Some view Halloween as a rather odd holiday. But one night a year, kids and adults alike, even some pets, dress up into various costumes and are encouraged to take candy from strangers, something otherwise forbidden any other night. Despite the fun and excitement Halloween offers, may people associate Halloween with danger and a surge in crime. With scary tales, urban legends, and vengeful spirit stories, there is definitely an element of fear. However, we at Ajua Bail Bonds would like to share some myths regarding crime on Halloween.
Most Common Crimes on Halloween
Myth: More than any other day, there are more DUI arrests on Halloween.
Though all national holidays in the United States have a higher drunk driving rate than typical days, Halloween doesn’t rank as one of the top holidays for DUI arrests. Holidays that outrank Halloween with DUI arrests include:
– Independence Day
– New Year’s
– Patrick’s Day
– Valentine’s Day
However, there is still quite a few more drunk drivers on the road, statistically speaking, on Halloween than any normal day. If is important you and your kids stay clear of the roads and if you decide to drink, do it responsibly and have a designated driver, or utilize a driving service.
Myth: The most fatal day for children in child-vehicle deaths, is Halloween.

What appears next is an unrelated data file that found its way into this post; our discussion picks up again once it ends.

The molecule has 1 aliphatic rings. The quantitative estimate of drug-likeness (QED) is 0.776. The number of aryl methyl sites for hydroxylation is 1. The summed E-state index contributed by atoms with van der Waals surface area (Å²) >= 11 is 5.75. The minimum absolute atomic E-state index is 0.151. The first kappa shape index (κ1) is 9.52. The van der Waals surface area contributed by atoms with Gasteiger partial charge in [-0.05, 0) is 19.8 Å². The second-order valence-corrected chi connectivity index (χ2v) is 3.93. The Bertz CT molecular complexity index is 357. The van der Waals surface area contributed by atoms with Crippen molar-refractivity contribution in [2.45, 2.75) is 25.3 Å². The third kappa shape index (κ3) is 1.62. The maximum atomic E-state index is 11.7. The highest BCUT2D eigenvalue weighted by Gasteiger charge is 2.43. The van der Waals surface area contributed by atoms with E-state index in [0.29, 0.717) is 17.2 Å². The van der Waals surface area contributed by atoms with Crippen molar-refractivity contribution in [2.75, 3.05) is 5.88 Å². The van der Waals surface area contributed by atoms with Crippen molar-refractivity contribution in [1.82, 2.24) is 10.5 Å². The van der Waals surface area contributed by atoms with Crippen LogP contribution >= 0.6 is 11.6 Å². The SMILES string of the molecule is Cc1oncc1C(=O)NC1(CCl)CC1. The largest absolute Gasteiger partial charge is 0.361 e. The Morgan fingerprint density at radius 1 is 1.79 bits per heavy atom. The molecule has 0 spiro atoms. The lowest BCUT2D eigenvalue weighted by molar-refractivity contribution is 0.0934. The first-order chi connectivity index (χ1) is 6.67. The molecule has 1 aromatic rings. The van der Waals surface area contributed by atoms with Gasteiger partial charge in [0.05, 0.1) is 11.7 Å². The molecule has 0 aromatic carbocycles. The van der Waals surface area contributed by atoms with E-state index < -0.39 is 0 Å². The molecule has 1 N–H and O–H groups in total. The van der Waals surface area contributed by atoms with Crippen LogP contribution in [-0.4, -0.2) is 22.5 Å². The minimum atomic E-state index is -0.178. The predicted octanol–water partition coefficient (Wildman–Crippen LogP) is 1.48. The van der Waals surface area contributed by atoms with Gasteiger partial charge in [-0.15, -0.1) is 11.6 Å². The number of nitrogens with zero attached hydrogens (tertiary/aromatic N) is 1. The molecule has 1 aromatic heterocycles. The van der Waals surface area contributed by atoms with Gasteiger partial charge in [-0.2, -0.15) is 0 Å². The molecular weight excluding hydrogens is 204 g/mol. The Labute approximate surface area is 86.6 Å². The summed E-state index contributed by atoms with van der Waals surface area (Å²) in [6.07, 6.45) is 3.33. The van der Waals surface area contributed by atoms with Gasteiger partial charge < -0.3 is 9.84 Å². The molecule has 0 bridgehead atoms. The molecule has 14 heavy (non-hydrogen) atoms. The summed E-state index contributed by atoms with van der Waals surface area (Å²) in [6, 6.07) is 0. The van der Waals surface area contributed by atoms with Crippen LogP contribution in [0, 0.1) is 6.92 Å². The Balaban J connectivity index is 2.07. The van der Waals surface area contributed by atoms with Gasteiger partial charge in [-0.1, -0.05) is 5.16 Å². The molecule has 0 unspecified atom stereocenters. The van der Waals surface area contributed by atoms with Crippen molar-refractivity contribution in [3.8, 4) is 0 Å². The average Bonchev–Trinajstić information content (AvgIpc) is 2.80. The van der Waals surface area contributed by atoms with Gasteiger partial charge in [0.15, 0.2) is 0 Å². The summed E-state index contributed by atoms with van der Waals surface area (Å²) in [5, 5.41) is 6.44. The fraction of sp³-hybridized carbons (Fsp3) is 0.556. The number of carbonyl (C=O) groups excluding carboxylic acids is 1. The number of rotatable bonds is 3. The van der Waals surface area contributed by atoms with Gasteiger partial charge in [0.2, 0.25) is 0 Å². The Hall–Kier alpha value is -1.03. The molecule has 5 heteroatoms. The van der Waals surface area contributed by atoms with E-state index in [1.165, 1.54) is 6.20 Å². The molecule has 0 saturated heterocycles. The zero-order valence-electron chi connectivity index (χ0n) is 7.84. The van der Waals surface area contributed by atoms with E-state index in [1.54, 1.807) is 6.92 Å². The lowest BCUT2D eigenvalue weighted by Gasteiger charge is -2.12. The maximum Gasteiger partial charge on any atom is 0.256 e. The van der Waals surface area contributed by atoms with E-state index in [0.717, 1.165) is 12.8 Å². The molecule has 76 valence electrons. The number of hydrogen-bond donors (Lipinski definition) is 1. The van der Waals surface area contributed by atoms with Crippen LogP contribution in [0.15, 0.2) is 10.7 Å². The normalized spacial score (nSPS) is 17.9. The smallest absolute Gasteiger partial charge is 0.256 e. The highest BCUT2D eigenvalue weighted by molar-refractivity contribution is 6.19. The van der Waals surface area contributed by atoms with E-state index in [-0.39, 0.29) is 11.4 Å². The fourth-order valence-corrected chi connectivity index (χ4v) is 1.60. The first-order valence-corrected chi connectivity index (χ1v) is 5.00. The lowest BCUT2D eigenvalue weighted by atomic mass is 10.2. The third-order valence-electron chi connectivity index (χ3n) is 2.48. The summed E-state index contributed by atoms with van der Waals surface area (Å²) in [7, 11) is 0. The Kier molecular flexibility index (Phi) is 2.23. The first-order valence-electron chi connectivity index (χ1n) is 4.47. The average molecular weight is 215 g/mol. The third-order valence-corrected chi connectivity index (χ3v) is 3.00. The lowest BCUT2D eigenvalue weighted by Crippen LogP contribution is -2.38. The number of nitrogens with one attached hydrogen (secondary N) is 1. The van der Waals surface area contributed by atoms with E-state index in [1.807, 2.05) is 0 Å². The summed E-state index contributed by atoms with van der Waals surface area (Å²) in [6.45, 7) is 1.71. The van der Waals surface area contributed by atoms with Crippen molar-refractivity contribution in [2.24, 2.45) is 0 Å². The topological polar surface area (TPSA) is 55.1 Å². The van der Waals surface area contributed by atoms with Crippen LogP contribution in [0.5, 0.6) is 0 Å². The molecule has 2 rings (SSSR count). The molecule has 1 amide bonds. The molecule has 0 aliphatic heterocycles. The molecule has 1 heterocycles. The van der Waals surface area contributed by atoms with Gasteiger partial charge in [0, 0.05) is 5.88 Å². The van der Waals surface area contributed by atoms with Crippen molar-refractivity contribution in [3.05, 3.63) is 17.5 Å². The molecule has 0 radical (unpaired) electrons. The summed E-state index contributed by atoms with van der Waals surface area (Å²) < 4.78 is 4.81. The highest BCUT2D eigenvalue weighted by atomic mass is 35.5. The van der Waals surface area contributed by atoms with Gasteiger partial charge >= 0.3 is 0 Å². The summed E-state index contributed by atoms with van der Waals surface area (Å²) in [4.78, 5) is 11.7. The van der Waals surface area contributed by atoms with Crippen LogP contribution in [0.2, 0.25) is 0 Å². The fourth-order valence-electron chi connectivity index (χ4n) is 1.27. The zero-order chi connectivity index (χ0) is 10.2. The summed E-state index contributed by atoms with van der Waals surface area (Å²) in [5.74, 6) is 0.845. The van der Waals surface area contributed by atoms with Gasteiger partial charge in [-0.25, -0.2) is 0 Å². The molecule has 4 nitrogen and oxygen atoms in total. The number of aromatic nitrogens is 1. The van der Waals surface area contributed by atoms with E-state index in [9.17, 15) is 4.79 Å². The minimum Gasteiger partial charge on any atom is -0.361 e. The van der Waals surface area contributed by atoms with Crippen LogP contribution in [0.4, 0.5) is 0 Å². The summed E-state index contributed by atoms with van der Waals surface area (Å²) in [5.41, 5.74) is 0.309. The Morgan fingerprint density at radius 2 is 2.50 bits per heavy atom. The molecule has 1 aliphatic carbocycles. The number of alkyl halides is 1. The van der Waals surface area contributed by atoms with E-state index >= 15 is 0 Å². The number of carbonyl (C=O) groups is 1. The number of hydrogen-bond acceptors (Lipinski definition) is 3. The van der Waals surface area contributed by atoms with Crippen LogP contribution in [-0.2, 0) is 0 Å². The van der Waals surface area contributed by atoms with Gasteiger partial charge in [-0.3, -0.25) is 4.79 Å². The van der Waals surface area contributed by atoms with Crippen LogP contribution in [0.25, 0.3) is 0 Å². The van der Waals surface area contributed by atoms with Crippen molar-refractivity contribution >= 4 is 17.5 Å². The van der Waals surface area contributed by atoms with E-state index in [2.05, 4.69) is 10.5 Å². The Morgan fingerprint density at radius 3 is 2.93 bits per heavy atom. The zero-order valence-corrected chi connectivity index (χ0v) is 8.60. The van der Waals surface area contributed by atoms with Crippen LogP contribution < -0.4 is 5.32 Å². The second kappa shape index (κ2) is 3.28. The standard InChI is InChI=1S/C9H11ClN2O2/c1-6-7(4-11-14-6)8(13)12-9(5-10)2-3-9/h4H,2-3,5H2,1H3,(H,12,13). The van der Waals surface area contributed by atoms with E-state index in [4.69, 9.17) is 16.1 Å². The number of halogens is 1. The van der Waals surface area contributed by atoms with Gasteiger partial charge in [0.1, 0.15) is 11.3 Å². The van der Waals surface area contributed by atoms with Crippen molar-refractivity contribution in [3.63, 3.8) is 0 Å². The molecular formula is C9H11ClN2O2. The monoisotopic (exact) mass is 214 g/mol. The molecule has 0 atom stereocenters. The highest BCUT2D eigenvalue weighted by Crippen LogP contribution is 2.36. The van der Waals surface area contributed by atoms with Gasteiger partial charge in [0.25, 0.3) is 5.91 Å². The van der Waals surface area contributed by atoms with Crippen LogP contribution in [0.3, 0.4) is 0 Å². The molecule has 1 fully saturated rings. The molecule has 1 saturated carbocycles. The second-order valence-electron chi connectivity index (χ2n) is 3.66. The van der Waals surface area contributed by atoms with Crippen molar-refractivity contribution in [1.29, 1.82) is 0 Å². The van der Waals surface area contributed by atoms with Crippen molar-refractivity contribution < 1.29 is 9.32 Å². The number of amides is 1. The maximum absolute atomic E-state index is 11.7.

This myth is actually fact in many cities. Though the DUI arrests are fewer, there are more children on the road and is the day of highest rate of pedestrian-vehicle accidents. In fact on Halloween, kids are 4 times more likely to be hit by a moving motorized vehicle than any other day. Make sure to have your kids stay on the sidewalk and when they do cross the street, make sure it is at a crosswalk and they look both ways and ensure it is safe to cross; do NOT assume any vehicles on the road will give you the right of way.
Myth: Sex offenders strike more frequently on Halloween.
California has Operation Boo, which is a state law designed regulate the activities of convicted sex offenders on Halloween. Though these laws are preventive measures, there is no significant increase in sex crimes on Halloween. These crimes still occur on Halloween, but just as often as any other year. Be sure to stay in groups while attending activities and events.
Myth: On Halloween, children are more likely to get abducted.
There is no notable spike in kidnappings on October 31, although there have been isolated cases of child kidnappings on Halloween. In the U.S., the sad truth is that every 40 seconds, a child is getting kidnapped. Halloween is not the only night where sick individuals decide to abduct or hurt a child. Make sure your child does not do anything alone, stay in groups. If they are old enough to go to parties without adult supervision, place a curfew and regular check in times they can text you at.
Myth: Neighbors poisoning candy have resulted in trick-treaters dying.
Though there have been isolated incidents from where disgusting individuals have tampered with candy, the candy handed out by the sweet neighbor is likely safe candy. Some experts recommend staying clear from baked goods and unwrapped candy if you want to be cautious, and it never hurts to be safe and inspect the candy before letting your kids eat it. But according to experts, it is unlikely the candy has been contaminated.